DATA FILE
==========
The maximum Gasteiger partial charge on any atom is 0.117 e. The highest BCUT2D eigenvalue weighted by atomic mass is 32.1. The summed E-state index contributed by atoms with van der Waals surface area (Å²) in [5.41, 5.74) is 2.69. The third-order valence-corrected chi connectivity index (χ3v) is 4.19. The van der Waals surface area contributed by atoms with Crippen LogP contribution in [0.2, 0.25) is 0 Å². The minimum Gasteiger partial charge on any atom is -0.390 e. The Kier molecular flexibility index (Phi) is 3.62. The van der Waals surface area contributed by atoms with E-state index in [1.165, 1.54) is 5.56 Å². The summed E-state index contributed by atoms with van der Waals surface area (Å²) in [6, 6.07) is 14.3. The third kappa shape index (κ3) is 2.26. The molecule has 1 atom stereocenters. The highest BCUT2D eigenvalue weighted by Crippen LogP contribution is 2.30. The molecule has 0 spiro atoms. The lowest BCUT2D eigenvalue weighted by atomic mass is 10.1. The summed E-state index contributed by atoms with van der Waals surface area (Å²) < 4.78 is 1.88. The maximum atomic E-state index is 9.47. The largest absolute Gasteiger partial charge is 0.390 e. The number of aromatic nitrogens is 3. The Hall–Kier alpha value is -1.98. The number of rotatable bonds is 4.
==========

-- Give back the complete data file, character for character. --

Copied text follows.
The maximum Gasteiger partial charge on any atom is 0.117 e. The highest BCUT2D eigenvalue weighted by atomic mass is 32.1. The summed E-state index contributed by atoms with van der Waals surface area (Å²) in [5.41, 5.74) is 2.69. The third-order valence-corrected chi connectivity index (χ3v) is 4.19. The van der Waals surface area contributed by atoms with Crippen LogP contribution in [0.2, 0.25) is 0 Å². The minimum Gasteiger partial charge on any atom is -0.390 e. The Kier molecular flexibility index (Phi) is 3.62. The van der Waals surface area contributed by atoms with E-state index in [1.165, 1.54) is 5.56 Å². The summed E-state index contributed by atoms with van der Waals surface area (Å²) in [6, 6.07) is 14.3. The third kappa shape index (κ3) is 2.26. The molecule has 1 atom stereocenters. The highest BCUT2D eigenvalue weighted by Crippen LogP contribution is 2.30. The molecule has 0 spiro atoms. The lowest BCUT2D eigenvalue weighted by atomic mass is 10.1. The summed E-state index contributed by atoms with van der Waals surface area (Å²) < 4.78 is 1.88. The maximum atomic E-state index is 9.47. The largest absolute Gasteiger partial charge is 0.390 e. The number of aromatic nitrogens is 3. The Hall–Kier alpha value is -1.98. The number of rotatable bonds is 4.